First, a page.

The acclaimed British director sounds off on the News International phone hacking scandal, the “timid” select committee, 3D and a lack of documentary funding.
Director Ken Loach was at the BFI today for a preview of his upcoming retrospective. During a fascinating Q&A, the famously outspoken director was asked for his thoughts on the current News International scandal.
He said: “I think we’re all hugely delighted to see the mighty fall. There is a great pleasure in that… But a certain dismay in that the political figures charged with questioning them were so timid and ill prepared. They danced around and, as somebody said, failed to land a punch…The best comment I read was about a bully who can no longer bully - that hit the nail on the head. What will happen I don’t know. One suspects they will have this pretend humility for a while and their structure will remain in place. That’s the worst outcome of it.”
Asked how he would approach a film version of the recent drama, Loach said he wasn’t sure but had the following to say: “These people have, or believe they have, with some truth, I think, determined our government for the past few decades… the dirty tricks they get up to, who is surprised? I don’t think any of us are. I don’t know how you make a film out of it. I’m not sure you could at the moment.
“Our means of communication is decided by big capital. The news we exchange with each other has been determined by someone with huge amounts of money. Look at how TV has been distorted.”
In response to a question about why, for such a prolific director, he was not more prolific on the big screen in the ’80s, when he was ‘most needed’, Loach had this to say: “Well, there were various factors. Firstly I didn’t get the right ideas…But at the beginning of the ’80s there was very little out there for making films. The BBC had dried up, I was attached to the documentary department at Central TV but films we made about trade unions were banned by the IBA (Independent Broadcasting Authority), Central and Channel 4. They didn’t happen…Central allowed them to be made but then banned them. ”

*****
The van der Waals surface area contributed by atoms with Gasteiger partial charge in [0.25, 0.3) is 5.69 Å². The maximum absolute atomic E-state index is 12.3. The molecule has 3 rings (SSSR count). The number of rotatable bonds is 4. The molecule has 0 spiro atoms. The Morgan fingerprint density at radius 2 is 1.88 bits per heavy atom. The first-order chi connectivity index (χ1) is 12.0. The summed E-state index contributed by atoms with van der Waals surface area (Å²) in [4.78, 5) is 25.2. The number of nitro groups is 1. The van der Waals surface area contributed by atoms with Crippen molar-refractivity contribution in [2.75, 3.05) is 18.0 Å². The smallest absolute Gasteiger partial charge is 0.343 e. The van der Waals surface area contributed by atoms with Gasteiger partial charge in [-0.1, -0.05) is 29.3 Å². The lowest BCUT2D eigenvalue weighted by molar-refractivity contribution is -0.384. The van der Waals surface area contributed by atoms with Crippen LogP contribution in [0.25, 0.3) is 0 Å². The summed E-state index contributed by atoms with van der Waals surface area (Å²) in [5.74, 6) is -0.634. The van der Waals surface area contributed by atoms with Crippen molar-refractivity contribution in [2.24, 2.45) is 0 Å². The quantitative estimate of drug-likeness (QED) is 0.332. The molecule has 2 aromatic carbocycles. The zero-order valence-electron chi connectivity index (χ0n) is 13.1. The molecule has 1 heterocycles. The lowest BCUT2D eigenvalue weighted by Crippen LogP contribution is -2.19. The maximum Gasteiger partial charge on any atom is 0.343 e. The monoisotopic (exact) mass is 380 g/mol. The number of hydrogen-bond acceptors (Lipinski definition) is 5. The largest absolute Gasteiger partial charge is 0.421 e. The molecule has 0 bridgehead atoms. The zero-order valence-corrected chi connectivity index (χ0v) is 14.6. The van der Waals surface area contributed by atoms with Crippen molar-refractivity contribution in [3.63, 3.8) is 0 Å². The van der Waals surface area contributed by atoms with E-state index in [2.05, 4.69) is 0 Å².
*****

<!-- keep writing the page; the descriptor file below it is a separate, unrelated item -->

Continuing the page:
“I was working with Jim Allen on scripts but we didn’t get them right. Finally Channel 4 did establish Film 4 and I made a film for them, Fatherland, but I made a mess of that. The turning point was a call from David Puttnam in 1987….”
That call set in motion Loach’s Cannes competition title Hidden Agenda.
The banning of Loach’s ’80s films has been well-documented. The alleged pressure exerted by media tycoon Robert Maxwell on Central’s board to ban at least one of Loach’s documentaries must make the recent NI scandal all the more bitter for Loach.
In other nuggets, the director expressed his dislike of 3D, which he called a “distraction” — “Would the Mona Lisa be better if we could see it in 3D?” he asked. Loach expressed his dismay at how observational feature documentary — which he said launched the careers of Barry Ackroyd and Chris Menges — has been “betrayed by the people who run television” who no longer commission such work.
The inevitable question about early influences threw up the usual interesting answers: John Grierson, the 1960s Czech school - including Jiri Menzel and Milos Forman - and Gillo Pontecorvo’s The Battle Of Algiers.